Score: 8/10

pros: a strong linguistic overview of the whole of Ancient Greek; wide and deep coverage of the major forms of the Ancient Greek language, from prehistory to the koine; surveys phonology, lexis & morphology of a variety of dialects & ancient authors; gives derivations of words & structures from Proto-Indo-European & older Greek/Proto-Hellenic

cons: technical & dense for the average student; too wordy to be used as lessons or read straight through (also since it lacks focus on any single form of the language); historical Indo-European linguistics has newer, better insights and more updated reconstructions that make the data found here look a bit dated

Palmer’s The Greek Language summarizes the sounds, words and grammar of the Greek language and its many dialects as they changed over time from Proto-Indo-European to Classical Greek. Since it takes a historical view, the book will teach you about many forms of Greek, and how those forms developed. Also, as a linguistic resource, the book’s language and subject matter are technical, often too challenging for casual learners while at the same time too wordy and unfocused to be used as a lesson text.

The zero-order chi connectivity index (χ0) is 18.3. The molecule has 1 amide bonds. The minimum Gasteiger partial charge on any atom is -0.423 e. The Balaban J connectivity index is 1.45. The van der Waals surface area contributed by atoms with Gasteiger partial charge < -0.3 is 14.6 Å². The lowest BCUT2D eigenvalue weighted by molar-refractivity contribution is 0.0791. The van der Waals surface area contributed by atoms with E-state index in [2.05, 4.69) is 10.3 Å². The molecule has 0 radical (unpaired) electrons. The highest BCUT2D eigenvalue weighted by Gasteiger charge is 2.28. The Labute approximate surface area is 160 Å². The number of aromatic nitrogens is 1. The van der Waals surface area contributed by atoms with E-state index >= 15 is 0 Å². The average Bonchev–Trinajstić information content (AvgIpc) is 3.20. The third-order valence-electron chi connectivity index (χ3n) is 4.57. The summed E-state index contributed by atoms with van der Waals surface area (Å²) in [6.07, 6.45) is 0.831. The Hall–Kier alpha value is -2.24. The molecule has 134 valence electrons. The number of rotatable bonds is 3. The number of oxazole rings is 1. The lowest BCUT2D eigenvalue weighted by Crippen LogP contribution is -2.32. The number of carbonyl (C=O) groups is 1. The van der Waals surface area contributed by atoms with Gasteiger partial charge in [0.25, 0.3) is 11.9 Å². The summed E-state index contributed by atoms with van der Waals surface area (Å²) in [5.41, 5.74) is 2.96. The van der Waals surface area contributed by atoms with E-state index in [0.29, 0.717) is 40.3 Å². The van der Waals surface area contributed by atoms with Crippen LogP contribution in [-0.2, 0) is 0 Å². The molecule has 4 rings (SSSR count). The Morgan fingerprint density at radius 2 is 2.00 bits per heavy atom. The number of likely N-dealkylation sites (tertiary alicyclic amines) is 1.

Given that caveat emptor, the author provides a strong survey of the language from prehistoric to koine Greek, with loads of examples, readings and word derivations/etymologies along the way. The scope is broad, examining the phonology, morphology and lexis of Mycenaean Greek, the ancient dialects, literary prose & poetry (delving into the language of individual writers like Homer, Hesiod, Herodotus & Thucydides) and the development of the Koine, or popular Greek.

After considering all those forms of Ancient Greek, Palmer spends another 100 pages discussing the evolution of Greek sounds, word formation (including inflexion) and grammar from Indo-European, including consistent reference to Indo-European root words and structure. The shape of the Proto-Greek and Indo-European reconstructions will strike current linguists as a bit dated, but the approach is on key.

The book ends with a subject index, an index of Greek words, and a further index of Greek Linear B words. The table of contents is also detailed and pleasantly organized, like the rest of the work.

The Greek Language represents one of the greatest compromises between breadth and depth I’ve found in an overview of the whole of Ancient Greek. I recommend this as a reference resource for Greek students with a love of grammar, language change, language history, or, especially, historical linguistics. Linguist-types or Greek grammar & vocabulary nuts demanding healthier, more up-to-date etymologies should look into Sihler’s hefty New Comparative Grammar of Greek and Latin.